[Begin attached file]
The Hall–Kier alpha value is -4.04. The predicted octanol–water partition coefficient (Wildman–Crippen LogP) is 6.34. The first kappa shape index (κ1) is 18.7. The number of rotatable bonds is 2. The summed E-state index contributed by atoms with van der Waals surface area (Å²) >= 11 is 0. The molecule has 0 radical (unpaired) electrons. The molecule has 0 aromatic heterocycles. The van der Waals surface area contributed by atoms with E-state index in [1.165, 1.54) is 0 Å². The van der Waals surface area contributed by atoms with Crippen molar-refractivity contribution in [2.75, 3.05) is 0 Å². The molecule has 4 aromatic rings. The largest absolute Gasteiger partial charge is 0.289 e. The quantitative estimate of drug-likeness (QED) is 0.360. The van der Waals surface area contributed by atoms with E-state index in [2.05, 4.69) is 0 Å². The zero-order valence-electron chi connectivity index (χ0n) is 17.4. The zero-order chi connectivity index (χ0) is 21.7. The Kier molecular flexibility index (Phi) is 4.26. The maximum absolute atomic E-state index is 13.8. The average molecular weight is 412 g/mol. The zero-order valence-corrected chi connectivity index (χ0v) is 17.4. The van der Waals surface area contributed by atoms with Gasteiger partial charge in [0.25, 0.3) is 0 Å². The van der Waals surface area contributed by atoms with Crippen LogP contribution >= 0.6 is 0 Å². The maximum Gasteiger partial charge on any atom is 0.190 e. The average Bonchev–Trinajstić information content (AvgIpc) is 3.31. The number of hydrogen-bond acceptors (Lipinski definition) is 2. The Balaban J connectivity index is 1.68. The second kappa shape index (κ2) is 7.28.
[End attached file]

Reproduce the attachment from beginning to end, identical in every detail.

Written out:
The Hall–Kier alpha value is -4.04. The predicted octanol–water partition coefficient (Wildman–Crippen LogP) is 6.34. The first kappa shape index (κ1) is 18.7. The number of rotatable bonds is 2. The summed E-state index contributed by atoms with van der Waals surface area (Å²) >= 11 is 0. The molecule has 0 radical (unpaired) electrons. The molecule has 0 aromatic heterocycles. The van der Waals surface area contributed by atoms with E-state index in [1.165, 1.54) is 0 Å². The van der Waals surface area contributed by atoms with Crippen molar-refractivity contribution in [2.75, 3.05) is 0 Å². The molecule has 4 aromatic rings. The largest absolute Gasteiger partial charge is 0.289 e. The quantitative estimate of drug-likeness (QED) is 0.360. The van der Waals surface area contributed by atoms with E-state index in [2.05, 4.69) is 0 Å². The zero-order valence-electron chi connectivity index (χ0n) is 17.4. The zero-order chi connectivity index (χ0) is 21.7. The Kier molecular flexibility index (Phi) is 4.26. The maximum absolute atomic E-state index is 13.8. The average molecular weight is 412 g/mol. The zero-order valence-corrected chi connectivity index (χ0v) is 17.4. The van der Waals surface area contributed by atoms with Gasteiger partial charge in [0.25, 0.3) is 0 Å². The van der Waals surface area contributed by atoms with Crippen LogP contribution >= 0.6 is 0 Å². The maximum Gasteiger partial charge on any atom is 0.190 e. The average Bonchev–Trinajstić information content (AvgIpc) is 3.31. The number of hydrogen-bond acceptors (Lipinski definition) is 2. The Balaban J connectivity index is 1.68. The second kappa shape index (κ2) is 7.28.